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The nature, the reason and the science of man: new edition of Leonardo da Vinci's anatomical studies

Grant number: 14/16549-4
Support type:Scholarships abroad - Research
Effective date (Start): September 06, 2014
Effective date (End): August 05, 2015
Field of knowledge:Humanities - Philosophy - History of Philosophy
Principal researcher:Eduardo Henrique Peiruque Kickhöfel
Grantee:Eduardo Henrique Peiruque Kickhöfel
Host: Alessandro Nova
Home Institution: Escola de Filosofia, Letras e Ciências Humanas (EFLCH). Universidade Federal de São Paulo (UNIFESP). Campus Guarulhos. Guarulhos , SP, Brazil
Research place: Max Planck Society, Florenz, Italy  

Abstract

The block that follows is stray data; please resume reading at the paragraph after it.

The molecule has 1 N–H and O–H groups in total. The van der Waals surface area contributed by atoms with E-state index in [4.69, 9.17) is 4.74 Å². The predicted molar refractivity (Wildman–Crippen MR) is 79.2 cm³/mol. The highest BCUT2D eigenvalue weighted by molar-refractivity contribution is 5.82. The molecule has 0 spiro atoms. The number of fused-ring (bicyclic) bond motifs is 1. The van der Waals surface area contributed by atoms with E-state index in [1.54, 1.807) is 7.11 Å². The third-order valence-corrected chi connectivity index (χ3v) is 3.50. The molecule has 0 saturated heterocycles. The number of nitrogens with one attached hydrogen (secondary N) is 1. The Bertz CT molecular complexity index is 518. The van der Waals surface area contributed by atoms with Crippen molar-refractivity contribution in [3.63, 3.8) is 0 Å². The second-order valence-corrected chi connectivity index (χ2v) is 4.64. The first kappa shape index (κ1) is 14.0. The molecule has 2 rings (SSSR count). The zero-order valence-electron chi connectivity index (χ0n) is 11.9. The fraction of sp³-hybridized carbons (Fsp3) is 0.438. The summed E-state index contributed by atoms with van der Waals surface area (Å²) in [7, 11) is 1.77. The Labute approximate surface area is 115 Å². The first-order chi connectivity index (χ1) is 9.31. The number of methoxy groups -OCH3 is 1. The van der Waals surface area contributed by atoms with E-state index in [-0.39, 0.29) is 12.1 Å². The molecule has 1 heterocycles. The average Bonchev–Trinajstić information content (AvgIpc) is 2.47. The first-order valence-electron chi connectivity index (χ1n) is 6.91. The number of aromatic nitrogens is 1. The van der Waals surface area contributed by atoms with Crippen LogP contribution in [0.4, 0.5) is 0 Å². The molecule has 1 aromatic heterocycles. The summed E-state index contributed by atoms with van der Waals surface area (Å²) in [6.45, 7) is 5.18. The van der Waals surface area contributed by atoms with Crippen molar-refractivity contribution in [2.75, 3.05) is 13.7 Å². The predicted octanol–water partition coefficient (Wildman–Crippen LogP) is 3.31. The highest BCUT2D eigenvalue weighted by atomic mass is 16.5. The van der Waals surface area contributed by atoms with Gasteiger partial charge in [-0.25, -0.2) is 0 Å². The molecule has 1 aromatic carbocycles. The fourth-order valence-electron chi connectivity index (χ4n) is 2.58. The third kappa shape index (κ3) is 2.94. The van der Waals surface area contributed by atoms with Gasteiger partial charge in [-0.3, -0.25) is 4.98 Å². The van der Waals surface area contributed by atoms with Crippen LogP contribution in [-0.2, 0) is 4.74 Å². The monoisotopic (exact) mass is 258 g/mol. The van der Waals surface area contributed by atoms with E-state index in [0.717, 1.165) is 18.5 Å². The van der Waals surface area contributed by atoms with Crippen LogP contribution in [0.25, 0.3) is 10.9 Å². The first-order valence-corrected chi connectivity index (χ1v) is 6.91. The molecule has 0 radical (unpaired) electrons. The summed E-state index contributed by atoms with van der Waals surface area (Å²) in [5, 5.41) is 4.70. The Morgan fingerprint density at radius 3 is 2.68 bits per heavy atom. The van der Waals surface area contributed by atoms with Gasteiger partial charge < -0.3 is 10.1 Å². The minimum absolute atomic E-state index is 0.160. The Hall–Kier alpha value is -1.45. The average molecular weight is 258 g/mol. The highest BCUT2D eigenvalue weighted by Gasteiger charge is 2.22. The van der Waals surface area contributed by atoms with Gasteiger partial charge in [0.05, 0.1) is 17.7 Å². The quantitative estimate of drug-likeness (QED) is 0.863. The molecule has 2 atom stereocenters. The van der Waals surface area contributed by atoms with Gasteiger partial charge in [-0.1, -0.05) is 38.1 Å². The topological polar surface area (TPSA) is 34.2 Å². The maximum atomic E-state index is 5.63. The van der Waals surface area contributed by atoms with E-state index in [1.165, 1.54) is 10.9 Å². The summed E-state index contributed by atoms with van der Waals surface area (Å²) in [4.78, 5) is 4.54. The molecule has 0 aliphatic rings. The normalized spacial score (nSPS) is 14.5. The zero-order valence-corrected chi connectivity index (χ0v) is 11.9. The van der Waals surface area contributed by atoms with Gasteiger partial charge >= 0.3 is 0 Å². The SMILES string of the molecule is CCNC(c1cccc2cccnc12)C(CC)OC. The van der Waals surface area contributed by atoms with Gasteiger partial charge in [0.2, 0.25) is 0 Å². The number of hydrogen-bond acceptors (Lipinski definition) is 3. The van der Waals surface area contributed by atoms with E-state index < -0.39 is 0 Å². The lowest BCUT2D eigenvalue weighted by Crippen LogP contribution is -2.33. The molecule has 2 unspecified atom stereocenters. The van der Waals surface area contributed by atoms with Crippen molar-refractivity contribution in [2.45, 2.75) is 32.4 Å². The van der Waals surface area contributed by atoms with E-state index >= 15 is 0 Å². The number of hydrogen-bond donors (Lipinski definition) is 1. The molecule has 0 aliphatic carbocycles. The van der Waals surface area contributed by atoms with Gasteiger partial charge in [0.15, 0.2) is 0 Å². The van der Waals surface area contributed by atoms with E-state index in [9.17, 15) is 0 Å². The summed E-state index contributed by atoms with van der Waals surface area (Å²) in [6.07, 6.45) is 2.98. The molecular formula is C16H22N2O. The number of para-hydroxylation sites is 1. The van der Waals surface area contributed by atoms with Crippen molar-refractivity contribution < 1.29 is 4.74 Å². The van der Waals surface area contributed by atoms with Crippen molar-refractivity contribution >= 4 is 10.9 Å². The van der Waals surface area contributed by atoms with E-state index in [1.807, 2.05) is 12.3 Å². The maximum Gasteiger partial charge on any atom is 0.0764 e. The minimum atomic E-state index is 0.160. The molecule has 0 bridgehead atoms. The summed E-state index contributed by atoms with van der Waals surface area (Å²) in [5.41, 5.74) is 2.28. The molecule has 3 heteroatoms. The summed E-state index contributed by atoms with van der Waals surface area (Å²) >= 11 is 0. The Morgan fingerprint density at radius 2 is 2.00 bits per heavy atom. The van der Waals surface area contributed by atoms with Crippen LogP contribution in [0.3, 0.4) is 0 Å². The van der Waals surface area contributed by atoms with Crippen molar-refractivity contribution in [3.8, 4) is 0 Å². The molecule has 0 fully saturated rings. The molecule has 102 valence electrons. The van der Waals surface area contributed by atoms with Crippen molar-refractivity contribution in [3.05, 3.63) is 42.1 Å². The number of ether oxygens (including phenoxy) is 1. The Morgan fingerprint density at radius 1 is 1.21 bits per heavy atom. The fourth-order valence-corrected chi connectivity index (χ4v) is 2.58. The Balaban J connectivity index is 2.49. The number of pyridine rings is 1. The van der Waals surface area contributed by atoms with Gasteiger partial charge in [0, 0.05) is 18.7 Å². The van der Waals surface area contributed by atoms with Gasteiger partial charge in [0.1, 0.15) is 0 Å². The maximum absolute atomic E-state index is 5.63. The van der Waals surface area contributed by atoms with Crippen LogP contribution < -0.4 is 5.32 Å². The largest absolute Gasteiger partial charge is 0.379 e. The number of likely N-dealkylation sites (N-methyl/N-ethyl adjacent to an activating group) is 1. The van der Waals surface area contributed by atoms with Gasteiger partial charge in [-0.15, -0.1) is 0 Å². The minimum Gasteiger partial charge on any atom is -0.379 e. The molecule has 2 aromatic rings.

The project proposes to investigate in depth the notions of art and science that, coming from Antiquity, were present in the Renaissance. It introduces a new catalogue of Leonardo da Vinci's anatomical studies. The research is based on the Renaissance classifications of knowledge. It uses texts like Panepistemon, written by Angelo Poliziano at the end of 15th century as a praelectio to Nicomachean Ethics, and Gregor Reisch's Margarita philosophica, an encyclopaedia of knowledge used as a textbook for youthful students, published in 1503 and very read in 16th century. As in many other books, the basic concepts were Aristotelian, and Poliziano and Reisch divide the philosophy in theoretical and practical, the theoretical part considered more valuable than the practical one. The research also considers Humanist books like Giannozzo Manetti's De dignitate et excellentia hominis, in which new values to the vita activa are clearly stated, and the text-books of the craftsmen and humanist writers as Lorenzo Ghiberti and Leon Battista Alberti, in which the craftsman now has a dignity of lettered man who could work from the knowledge of certain sciences and was able to speak about them. This broad conceptual framework aims to compare Leonardo da Vinci as an anatomist with other natural philosophers and craftsmen, particularly with respect to their terms of reference of their sciences and arts. The research looks also to other examples of books that unfold encyclopaedic views on philosophy of the Renaissance, as Girolamo Cardano's De subtilitate, Franciscus Toletus' Commentaria una cum quaestionibus in VIII libros Aristotelis De physica auscultatione and other scholastic compendia of the late 16th century. Some aspects of the new science of 17th century are investigated in order to understand the place of Leonardo da Vinci in the history of Renaissance natural philosophy. In short, the research put together studies on Renaissance philosophy and Humanism, the text-book tradition of the craftsmen and texts from Early Modern philosophy, taking into account an interdisciplinary approach that aims to build bridges across today's disciplinary divide. (AU)